The tiny island of Mauritius is an incredible place. Home of the world famous Tamarin Bay (a wave that Surfing Magazine named one of the “25 Best Waves in the World”), Mauritius sits serenely in the Indian Ocean. Measuring in at just under 800 square miles, it truly is an island paradise, located just to the northeast of Reunion Island. As it turns out, it has held a secret under its dress for a long, long time: it’s been sitting on top an entire lost continent.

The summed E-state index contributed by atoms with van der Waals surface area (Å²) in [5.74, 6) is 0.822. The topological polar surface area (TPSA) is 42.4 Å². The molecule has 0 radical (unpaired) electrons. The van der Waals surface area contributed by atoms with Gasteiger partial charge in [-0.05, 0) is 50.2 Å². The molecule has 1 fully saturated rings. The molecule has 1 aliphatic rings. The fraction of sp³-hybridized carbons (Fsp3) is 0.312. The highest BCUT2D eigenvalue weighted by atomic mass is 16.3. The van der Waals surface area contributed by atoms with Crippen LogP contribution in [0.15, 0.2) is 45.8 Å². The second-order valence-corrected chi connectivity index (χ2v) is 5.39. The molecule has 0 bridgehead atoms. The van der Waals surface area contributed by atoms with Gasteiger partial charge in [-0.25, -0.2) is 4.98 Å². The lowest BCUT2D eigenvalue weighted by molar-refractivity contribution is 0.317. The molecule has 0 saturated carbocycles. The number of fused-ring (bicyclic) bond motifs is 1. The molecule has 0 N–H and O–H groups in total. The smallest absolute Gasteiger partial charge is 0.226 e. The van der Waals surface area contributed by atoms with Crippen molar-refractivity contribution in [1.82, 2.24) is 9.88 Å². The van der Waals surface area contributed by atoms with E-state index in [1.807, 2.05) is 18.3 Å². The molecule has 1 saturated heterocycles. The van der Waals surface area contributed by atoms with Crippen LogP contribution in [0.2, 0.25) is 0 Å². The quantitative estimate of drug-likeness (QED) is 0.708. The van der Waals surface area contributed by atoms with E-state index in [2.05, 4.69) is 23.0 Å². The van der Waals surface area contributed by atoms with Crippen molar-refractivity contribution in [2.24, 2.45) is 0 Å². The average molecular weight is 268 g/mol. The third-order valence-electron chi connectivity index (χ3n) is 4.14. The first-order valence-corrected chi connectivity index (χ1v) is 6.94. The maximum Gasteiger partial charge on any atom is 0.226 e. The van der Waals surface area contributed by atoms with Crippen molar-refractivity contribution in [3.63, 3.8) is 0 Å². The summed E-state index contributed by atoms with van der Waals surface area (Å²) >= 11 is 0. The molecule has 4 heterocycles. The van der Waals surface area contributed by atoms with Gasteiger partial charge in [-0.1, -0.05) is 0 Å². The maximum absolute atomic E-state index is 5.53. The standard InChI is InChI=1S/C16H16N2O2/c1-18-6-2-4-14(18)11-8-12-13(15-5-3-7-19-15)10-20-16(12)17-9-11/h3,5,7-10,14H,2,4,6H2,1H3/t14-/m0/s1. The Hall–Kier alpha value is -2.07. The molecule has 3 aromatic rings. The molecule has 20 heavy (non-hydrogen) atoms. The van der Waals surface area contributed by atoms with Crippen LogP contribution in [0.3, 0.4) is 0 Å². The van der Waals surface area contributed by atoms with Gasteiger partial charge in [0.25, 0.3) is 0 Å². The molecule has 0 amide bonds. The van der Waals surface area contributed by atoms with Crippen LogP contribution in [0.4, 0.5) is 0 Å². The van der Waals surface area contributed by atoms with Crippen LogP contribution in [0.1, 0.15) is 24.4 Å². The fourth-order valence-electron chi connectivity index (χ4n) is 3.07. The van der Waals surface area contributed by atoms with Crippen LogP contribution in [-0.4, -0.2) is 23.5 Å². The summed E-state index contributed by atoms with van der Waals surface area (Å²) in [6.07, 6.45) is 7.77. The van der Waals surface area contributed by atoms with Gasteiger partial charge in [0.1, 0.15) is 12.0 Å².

Researchers have been studying Mauritius for years because of a very interesting thing. Its gravitational pull is stronger than that of the surrounding areas, which in itself isn’t all that strange. Depending on the density and material of the earth’s crust in any given place, the gravitational pull will vary. Mauritius, though, has a gravitational pull that’s oddly strong. That lead a geologist from South Africa to do something only a geologist would do–on a one-day layover en route to India, Lewis Ashwal and his colleagues decided to go look at rocks. “We’re not the kind of people who are going to waste a day reading a book and getting a sunburn,” Ashwal told the CBC. “Swimming — who cares? I’ve done enough of that.”